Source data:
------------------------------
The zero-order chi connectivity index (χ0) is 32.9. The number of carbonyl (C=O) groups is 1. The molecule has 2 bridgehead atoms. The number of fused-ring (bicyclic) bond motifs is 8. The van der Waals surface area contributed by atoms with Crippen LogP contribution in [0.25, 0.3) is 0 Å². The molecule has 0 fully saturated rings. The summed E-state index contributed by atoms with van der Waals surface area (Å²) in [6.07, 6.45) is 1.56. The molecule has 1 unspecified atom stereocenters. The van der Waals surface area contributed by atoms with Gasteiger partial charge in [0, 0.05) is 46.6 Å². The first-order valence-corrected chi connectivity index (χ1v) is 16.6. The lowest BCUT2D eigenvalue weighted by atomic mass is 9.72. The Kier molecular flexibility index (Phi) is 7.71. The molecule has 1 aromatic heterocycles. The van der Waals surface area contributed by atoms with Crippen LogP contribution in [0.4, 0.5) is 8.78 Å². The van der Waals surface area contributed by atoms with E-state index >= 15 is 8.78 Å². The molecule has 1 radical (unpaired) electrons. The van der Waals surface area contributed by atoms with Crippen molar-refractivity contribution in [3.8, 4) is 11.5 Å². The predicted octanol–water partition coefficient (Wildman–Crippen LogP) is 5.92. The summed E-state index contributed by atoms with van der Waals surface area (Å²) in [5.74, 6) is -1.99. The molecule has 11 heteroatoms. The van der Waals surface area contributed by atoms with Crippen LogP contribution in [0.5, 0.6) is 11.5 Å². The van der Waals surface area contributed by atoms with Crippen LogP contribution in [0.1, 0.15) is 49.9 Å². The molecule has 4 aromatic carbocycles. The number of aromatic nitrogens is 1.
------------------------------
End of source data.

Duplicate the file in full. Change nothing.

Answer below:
The zero-order chi connectivity index (χ0) is 32.9. The number of carbonyl (C=O) groups is 1. The molecule has 2 bridgehead atoms. The number of fused-ring (bicyclic) bond motifs is 8. The van der Waals surface area contributed by atoms with Crippen LogP contribution in [0.25, 0.3) is 0 Å². The molecule has 0 fully saturated rings. The summed E-state index contributed by atoms with van der Waals surface area (Å²) in [6.07, 6.45) is 1.56. The molecule has 1 unspecified atom stereocenters. The van der Waals surface area contributed by atoms with Gasteiger partial charge in [0, 0.05) is 46.6 Å². The first-order valence-corrected chi connectivity index (χ1v) is 16.6. The lowest BCUT2D eigenvalue weighted by atomic mass is 9.72. The Kier molecular flexibility index (Phi) is 7.71. The molecule has 1 aromatic heterocycles. The van der Waals surface area contributed by atoms with Crippen LogP contribution in [0.4, 0.5) is 8.78 Å². The van der Waals surface area contributed by atoms with E-state index >= 15 is 8.78 Å². The molecule has 1 radical (unpaired) electrons. The van der Waals surface area contributed by atoms with Crippen molar-refractivity contribution in [3.8, 4) is 11.5 Å². The predicted octanol–water partition coefficient (Wildman–Crippen LogP) is 5.92. The summed E-state index contributed by atoms with van der Waals surface area (Å²) in [5.74, 6) is -1.99. The molecule has 11 heteroatoms. The van der Waals surface area contributed by atoms with Crippen LogP contribution in [0.5, 0.6) is 11.5 Å². The van der Waals surface area contributed by atoms with Crippen LogP contribution in [0.1, 0.15) is 49.9 Å². The molecule has 4 aromatic carbocycles. The number of aromatic nitrogens is 1.